Let's start caring for your emotions!
Tune in and join me as I chat about how to understand and manage your emotions.
I'm an emotional health mentor, edu-preneur and coach who loves teaching you how to understand, manage and embrace your emotions.
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Podcast: Play in new window | Download
Hey friends, welcome to the second episode of Time to Feel. I’m your hostess, Holly Soulié. And today we’re going to talk about how to process your emotions in 3 steps.
Before we dive in, I want to start with a disclaimer. Processing your emotions isn’t for everyone, so please check with a medical professional to see if it’s ok for you.
Now, let’s get into it!
So, for me, I kind of bumped into processing my emotions on my own. Let me tell you about it.
When I was 23, I moved by myself across the country to Asheville, North Carolina. I was on a mission to get to know who I really was. I had just left Mormonism, and wanted to know who I was out of the context I had always known.
I got the cutest little studio apartment – and for the first – and only time ever – I lived alone.
Well, actually, I wasn’t completely alone. I adopted my cat named Valentin. And it was just the two of us in that little corner apartment, with worn out hardwood floors, and a blue tiled fireplace.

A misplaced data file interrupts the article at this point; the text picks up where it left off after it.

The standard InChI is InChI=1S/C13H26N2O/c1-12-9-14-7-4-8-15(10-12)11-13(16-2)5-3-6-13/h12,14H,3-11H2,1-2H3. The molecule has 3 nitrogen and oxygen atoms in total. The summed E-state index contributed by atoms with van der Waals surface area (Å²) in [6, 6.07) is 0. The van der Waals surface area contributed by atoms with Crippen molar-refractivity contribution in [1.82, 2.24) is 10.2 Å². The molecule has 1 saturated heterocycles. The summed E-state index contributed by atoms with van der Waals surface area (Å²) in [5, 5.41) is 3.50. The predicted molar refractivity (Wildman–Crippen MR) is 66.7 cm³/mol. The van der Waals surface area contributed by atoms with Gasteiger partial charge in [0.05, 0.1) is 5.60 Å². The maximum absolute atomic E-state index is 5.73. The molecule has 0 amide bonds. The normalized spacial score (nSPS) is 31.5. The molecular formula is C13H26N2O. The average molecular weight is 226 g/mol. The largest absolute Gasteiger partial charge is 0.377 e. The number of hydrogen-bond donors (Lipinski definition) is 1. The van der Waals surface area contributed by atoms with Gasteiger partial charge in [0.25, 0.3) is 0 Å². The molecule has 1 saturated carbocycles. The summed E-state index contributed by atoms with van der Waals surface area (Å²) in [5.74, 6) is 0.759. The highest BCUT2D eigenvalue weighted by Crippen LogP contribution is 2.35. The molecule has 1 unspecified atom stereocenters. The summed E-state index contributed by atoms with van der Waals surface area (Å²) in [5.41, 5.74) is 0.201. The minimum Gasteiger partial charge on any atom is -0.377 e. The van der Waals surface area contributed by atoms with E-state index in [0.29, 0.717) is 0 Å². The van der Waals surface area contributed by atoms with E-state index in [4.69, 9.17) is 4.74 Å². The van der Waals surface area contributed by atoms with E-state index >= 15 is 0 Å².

I loved that place so much. It became a haven for me to explore myself and who I was becoming.
So, when I had a hard day at work, or was upset, or homesick, I wanted to know WHY. Like, why was I feeling so many emotions? What did that mean for me? I would pour myself into my journal and write out everything I was feeling.
And, as you might remember from last time, I totally shoved my emotions down for my entire life up until that point.
So, investigating my feelings was something very new for me. And the more I started paying attention to my emotions, the better I began to know myself. It helped me feel more comfortable in my own skin, more at peace.
And I loved how that felt, so I wanted to do it as much as I could.
So, what does it mean to process your emotions?
Basically, it’s when you take the feedback that your emotions are trying to give you, and break it down into digestible pieces of information that you can understand and do something about.
It also decreases your stress to break down your feelings. Esther Perel is one of my favorite therapists. And something she always says is that it’s stress-relieving to name your own emotions.
If you can get past the initial layer of saying, ‘I’m stressed,’ or ‘I’m anxious,’ and go beneath what that actually means, you decrease your stress. Then, it empowers you to better figure out strategies to help yourself feel better.
So, for instance, if you’re upset by something but you’re not sure exactly what you’re feeling or why, you could sit down with yourself and try to figure that out.
So, now I’ll share with you my formula for how to process your emotions in 3 steps.
Step #1 is to write out the who, what, when and why of your upsetting emotion. Basically, that means writing down the entire situation in as much detail as possible.
So, you’d write out WHO is involved in your upsetting emotion. Is it just you? Is it your boss, your spouse, your in-law? Write out who is upsetting you in the particular instance.